In 2020, China’s “new infrastructure” emitted 7.24% less carbon than traditional infrastructure: Greenpeace

03 11 2021 | 14:42

A new report from Greenpeace East Asia calculated emissions across China’s “new infrastructure” industries — ranging from 5G, AI, and data infrastructure to electric vehicles, ultra-high voltage (UHV) power lines, and “smart” solution for cities, such as traffic and education — and found that emissions in these industries are 7.24% less than in traditional infrastructure.

“The majority of new infrastructure’s emissions come from upstream and downstream industries. As long as the whole new infrastructure supply chain relies on China’s high-emissions energy mix, cutting emissions here will be a struggle. This impact needs to be addressed holistically,” said Zhang Kai, deputy program director in Greenpeace East Asia’s Beijing office. 

On September 22, China’s State Council adopted the14th Five-Year plan for New Infrastructure Development,¹ after increases in new infrastructure investments in 2020.  In the most narrow sense, new infrastructure refers to infrastructure for 5G, AI, big data, and electric vehicle infrastructure, such as charging stations. This report also looked at related industries, like high-speed rail, UHV, and smart solutions for traffic, education, and other municipal infrastructure services.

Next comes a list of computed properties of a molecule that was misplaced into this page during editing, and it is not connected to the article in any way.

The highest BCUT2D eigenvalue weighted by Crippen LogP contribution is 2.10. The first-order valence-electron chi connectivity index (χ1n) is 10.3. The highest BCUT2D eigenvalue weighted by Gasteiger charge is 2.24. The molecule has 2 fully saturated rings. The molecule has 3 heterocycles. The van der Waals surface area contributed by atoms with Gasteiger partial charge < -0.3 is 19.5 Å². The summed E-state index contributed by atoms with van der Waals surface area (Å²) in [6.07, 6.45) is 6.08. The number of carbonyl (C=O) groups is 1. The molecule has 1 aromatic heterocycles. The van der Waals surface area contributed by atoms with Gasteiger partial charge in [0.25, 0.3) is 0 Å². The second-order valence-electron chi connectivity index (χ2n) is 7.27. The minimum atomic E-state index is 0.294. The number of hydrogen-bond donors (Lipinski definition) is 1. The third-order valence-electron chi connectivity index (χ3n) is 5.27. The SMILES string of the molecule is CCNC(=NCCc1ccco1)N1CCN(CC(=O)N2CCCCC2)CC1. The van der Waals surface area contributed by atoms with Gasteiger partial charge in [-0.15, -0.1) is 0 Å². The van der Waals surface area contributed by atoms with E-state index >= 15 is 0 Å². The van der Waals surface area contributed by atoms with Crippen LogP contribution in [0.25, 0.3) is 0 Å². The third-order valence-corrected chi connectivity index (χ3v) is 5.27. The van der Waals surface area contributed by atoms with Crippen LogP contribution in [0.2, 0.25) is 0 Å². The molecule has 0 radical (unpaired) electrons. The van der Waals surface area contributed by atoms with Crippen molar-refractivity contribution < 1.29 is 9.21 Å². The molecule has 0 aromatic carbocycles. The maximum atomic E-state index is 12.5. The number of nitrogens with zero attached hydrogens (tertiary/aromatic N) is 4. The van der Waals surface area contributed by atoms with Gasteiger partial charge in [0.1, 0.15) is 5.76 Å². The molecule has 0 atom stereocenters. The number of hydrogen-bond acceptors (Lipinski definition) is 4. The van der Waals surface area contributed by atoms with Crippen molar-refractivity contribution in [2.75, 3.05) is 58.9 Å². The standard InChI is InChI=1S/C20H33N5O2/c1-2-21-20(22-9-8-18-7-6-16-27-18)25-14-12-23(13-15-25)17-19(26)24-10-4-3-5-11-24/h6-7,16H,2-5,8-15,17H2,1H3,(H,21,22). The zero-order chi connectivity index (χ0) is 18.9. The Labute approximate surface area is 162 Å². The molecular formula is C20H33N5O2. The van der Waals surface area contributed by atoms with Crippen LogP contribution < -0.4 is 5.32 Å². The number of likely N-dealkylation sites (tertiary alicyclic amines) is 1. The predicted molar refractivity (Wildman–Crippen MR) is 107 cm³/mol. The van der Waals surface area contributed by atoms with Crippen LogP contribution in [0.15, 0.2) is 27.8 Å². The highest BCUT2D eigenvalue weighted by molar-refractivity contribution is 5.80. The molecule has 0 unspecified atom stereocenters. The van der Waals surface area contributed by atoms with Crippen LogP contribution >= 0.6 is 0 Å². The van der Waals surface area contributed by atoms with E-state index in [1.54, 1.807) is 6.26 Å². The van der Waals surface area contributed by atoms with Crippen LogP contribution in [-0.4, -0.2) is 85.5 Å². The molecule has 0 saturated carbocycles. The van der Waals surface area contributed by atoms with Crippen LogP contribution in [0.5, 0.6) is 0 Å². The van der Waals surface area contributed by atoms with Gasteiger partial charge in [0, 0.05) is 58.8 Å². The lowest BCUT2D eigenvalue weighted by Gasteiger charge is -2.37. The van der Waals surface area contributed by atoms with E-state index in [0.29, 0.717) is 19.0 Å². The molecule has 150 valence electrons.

This report calculated emissions from new infrastructure industries by doing an input-output analysis of publicly available documents, mostly from the National Bureau of Statistics. The report derived total emissions from the production process. While policy language has focused on low-carbon development in new infrastructure projects, there are still no specific green standards for the supply chains of these projects. Similar to traditional infrastructure, investment in new infrastructure is a core tool for provincial governments to boost their GDP, recover the impact of COVID on the economy, and stimulate growth.

“The goal of infrastructure investment is often to increase productivity in the supply chain. Addressing the carbon profiles of individual projects, then, only goes so far. Without specific environmental standards for the entire supply chain, high carbon emissions will remain a major byproduct that offsets any low-carbon advances in project planning,” said Zhang.